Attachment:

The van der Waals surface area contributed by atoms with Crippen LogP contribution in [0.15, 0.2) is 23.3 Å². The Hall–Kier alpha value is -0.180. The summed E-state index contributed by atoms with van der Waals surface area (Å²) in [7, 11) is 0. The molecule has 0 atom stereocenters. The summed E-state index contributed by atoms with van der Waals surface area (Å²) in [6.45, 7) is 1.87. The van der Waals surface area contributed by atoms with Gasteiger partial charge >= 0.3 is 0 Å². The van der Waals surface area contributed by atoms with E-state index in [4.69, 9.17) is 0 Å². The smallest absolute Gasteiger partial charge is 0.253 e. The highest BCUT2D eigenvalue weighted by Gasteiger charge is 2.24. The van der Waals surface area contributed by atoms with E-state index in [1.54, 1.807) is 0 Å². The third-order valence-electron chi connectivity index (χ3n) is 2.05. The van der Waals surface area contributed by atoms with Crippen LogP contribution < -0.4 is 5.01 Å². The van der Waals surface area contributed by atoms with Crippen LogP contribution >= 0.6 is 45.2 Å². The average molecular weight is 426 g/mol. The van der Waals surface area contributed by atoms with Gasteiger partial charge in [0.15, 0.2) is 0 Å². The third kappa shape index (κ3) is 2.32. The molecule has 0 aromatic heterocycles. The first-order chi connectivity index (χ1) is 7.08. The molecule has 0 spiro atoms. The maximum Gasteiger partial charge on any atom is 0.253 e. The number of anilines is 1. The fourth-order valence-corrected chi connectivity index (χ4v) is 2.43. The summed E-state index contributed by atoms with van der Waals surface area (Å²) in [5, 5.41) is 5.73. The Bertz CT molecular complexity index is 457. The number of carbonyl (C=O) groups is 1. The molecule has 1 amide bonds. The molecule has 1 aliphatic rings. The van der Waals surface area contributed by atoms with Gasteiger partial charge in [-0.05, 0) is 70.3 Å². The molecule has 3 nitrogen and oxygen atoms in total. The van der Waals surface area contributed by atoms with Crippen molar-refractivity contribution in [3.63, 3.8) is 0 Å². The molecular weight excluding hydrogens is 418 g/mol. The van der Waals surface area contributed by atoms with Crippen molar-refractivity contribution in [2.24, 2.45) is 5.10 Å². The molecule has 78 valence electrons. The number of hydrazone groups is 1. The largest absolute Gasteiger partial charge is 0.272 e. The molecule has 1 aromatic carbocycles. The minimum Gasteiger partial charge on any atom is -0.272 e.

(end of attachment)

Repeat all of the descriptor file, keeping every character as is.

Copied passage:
The van der Waals surface area contributed by atoms with Crippen LogP contribution in [0.15, 0.2) is 23.3 Å². The Hall–Kier alpha value is -0.180. The summed E-state index contributed by atoms with van der Waals surface area (Å²) in [7, 11) is 0. The molecule has 0 atom stereocenters. The summed E-state index contributed by atoms with van der Waals surface area (Å²) in [6.45, 7) is 1.87. The van der Waals surface area contributed by atoms with Gasteiger partial charge >= 0.3 is 0 Å². The van der Waals surface area contributed by atoms with E-state index in [4.69, 9.17) is 0 Å². The smallest absolute Gasteiger partial charge is 0.253 e. The highest BCUT2D eigenvalue weighted by Gasteiger charge is 2.24. The van der Waals surface area contributed by atoms with E-state index in [1.54, 1.807) is 0 Å². The third-order valence-electron chi connectivity index (χ3n) is 2.05. The van der Waals surface area contributed by atoms with Crippen LogP contribution < -0.4 is 5.01 Å². The van der Waals surface area contributed by atoms with Crippen LogP contribution >= 0.6 is 45.2 Å². The average molecular weight is 426 g/mol. The van der Waals surface area contributed by atoms with Gasteiger partial charge in [0.15, 0.2) is 0 Å². The third kappa shape index (κ3) is 2.32. The molecule has 0 aromatic heterocycles. The first-order chi connectivity index (χ1) is 7.08. The molecule has 0 spiro atoms. The maximum Gasteiger partial charge on any atom is 0.253 e. The number of anilines is 1. The fourth-order valence-corrected chi connectivity index (χ4v) is 2.43. The summed E-state index contributed by atoms with van der Waals surface area (Å²) in [5, 5.41) is 5.73. The Bertz CT molecular complexity index is 457. The number of carbonyl (C=O) groups is 1. The molecule has 1 amide bonds. The molecule has 1 aliphatic rings. The van der Waals surface area contributed by atoms with Gasteiger partial charge in [-0.05, 0) is 70.3 Å². The molecule has 3 nitrogen and oxygen atoms in total. The van der Waals surface area contributed by atoms with Crippen molar-refractivity contribution in [3.63, 3.8) is 0 Å². The molecular weight excluding hydrogens is 418 g/mol. The van der Waals surface area contributed by atoms with Crippen molar-refractivity contribution in [2.24, 2.45) is 5.10 Å². The molecule has 78 valence electrons. The number of hydrazone groups is 1. The largest absolute Gasteiger partial charge is 0.272 e. The molecule has 1 aromatic carbocycles. The minimum Gasteiger partial charge on any atom is -0.272 e.